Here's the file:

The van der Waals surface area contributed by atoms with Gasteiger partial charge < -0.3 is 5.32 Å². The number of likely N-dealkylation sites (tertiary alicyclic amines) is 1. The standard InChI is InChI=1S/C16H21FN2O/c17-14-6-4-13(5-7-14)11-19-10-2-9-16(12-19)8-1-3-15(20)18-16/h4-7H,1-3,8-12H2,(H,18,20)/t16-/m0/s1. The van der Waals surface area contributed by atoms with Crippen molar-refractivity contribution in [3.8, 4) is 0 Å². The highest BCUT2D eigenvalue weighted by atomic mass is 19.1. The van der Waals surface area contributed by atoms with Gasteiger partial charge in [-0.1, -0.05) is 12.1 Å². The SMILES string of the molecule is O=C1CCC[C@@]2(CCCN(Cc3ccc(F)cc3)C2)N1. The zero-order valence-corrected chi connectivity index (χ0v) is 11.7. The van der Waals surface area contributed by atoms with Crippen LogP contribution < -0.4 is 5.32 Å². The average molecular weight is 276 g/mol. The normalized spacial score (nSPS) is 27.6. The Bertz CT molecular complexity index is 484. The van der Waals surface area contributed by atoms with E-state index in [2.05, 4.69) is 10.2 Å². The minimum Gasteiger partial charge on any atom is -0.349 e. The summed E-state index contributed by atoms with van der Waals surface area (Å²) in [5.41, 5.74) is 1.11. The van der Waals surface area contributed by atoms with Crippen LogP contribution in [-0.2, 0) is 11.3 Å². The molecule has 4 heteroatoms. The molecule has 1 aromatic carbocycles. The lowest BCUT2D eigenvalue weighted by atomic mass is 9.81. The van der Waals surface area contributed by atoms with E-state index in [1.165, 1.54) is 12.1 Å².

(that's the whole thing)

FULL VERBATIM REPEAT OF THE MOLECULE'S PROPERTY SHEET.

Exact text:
The van der Waals surface area contributed by atoms with Gasteiger partial charge < -0.3 is 5.32 Å². The number of likely N-dealkylation sites (tertiary alicyclic amines) is 1. The standard InChI is InChI=1S/C16H21FN2O/c17-14-6-4-13(5-7-14)11-19-10-2-9-16(12-19)8-1-3-15(20)18-16/h4-7H,1-3,8-12H2,(H,18,20)/t16-/m0/s1. The van der Waals surface area contributed by atoms with Crippen molar-refractivity contribution in [3.8, 4) is 0 Å². The highest BCUT2D eigenvalue weighted by atomic mass is 19.1. The van der Waals surface area contributed by atoms with Gasteiger partial charge in [-0.1, -0.05) is 12.1 Å². The SMILES string of the molecule is O=C1CCC[C@@]2(CCCN(Cc3ccc(F)cc3)C2)N1. The zero-order valence-corrected chi connectivity index (χ0v) is 11.7. The van der Waals surface area contributed by atoms with Crippen LogP contribution < -0.4 is 5.32 Å². The average molecular weight is 276 g/mol. The normalized spacial score (nSPS) is 27.6. The Bertz CT molecular complexity index is 484. The van der Waals surface area contributed by atoms with E-state index in [2.05, 4.69) is 10.2 Å². The minimum Gasteiger partial charge on any atom is -0.349 e. The summed E-state index contributed by atoms with van der Waals surface area (Å²) in [5.41, 5.74) is 1.11. The van der Waals surface area contributed by atoms with Crippen LogP contribution in [-0.2, 0) is 11.3 Å². The molecule has 4 heteroatoms. The molecule has 1 aromatic carbocycles. The lowest BCUT2D eigenvalue weighted by atomic mass is 9.81. The van der Waals surface area contributed by atoms with E-state index in [1.165, 1.54) is 12.1 Å².